The continuous production of CSF by all 4 ventricles results in directional flow through the ventricles (as illustrated by the red arrows of figure 1). The CSF flows from the lateral ventricles to the third ventricle via a passageway called the Foramen of Munro.  The CSF of the third ventricle flows to the fourth ventricle via a passageway called the Cerebral Aqueduct.

From the Fourth Ventricle, CSF flow continues into 2 additional structures.  As seen in figure 1, CSF flows into and fills the Subarachnoid Space of the Meninges via passageways called the Foramen of Lushka and the Foramen of Magendie. In addition, CSF also flows into and fills the Central Canal of the Spinal Cord.

Because CSF is continuously produced, it must be continuously removed in order to maintain a constant volume of around 125 ml (4 oz).   The Arachnoid Granulations embedded in the Arachnoid Layer of the Meninges perform the task of removal.  The heavily vascularized Arachnoid Granulations resemble Choroid Plexi but perform the opposite task of moving fluid from the CSF back into the blood.  There are also granulations at the lower end of the spinal cord that do the same.

The production, flow, and removal of CSF are very active processes.  CSF has a half-life of only around 3 hours and is completely turned over around 4 to 5 times each day.  If CSF is removed slower than produced, a condition called hydrocephalus (“water on the brain”) results.  This condition occurs most often in newborns and the elderly.  In this condition, hydrostatic pressure compresses the brain both from ventricles outward and from the meninges inward.  If not promptly treated the compression can cause brain damage.  In newborns, the compression can actually decrease the size of the brain and, because the skull is not yet ossified, enlarge the size of the head (a story for another day).

In addition to its role in glymphatic system functioning, CSF also performs other important functions.  For example, CSF minimizes the occurrence of concussions by serving as a hydraulic cushion between the brain and the skull.  The spinal cord is similarly protected.  CSF also reduces pressure at the base of the brain.  Since the brain is largely lipid and CSF is largely water, the brain “floats” in the meninges’ CSF, reducing its effective weight from around 1500 grams to around 50 grams.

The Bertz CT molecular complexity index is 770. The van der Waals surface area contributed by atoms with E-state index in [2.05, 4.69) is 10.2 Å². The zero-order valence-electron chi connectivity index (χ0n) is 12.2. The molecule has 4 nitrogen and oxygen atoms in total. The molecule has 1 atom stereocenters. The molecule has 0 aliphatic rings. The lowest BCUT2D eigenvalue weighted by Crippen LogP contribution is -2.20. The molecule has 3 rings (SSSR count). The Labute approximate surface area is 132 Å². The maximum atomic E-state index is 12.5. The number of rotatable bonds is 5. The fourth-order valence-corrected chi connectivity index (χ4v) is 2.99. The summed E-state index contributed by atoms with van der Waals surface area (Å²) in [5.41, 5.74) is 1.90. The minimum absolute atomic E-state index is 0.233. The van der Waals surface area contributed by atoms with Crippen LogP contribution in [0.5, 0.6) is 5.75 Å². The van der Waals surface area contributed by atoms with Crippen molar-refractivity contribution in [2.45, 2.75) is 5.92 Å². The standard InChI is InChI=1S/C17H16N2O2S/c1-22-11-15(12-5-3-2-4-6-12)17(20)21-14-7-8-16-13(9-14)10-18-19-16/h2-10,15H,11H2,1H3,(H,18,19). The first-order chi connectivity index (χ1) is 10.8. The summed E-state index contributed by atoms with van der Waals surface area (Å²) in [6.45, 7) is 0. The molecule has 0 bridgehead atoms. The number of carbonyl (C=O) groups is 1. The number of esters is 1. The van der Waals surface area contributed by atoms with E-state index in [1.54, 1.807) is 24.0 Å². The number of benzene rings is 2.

There is little controversy about the fluid dynamics I have described so far.


While proteins are  critical for brain functioning, they are also a major source of the brain’s water-soluble waste.  A protein’s function is determined both by its amino acid sequence and how it folds into the appropriate 3-dimensional shape.  Once synthesized and properly folded, proteins serve as receptors, membrane channels, membrane pumps, structural proteins, enzymes, neurotransmitters, and neurohormones.  However, proteins are not forever.  In fact, many brain proteins are functional for only a few days.  When they cease to function, they become “waste” and must be gotten rid of (and replaced).  If a dysfunctional protein, or its degradation products, are allowed to accumulate, either inside the neuron or in the brain’s interstitial fluid, they can aggregate into “plaques.”  Over time, these plaques can become toxic and contribute to the development of neurodegenerative diseases.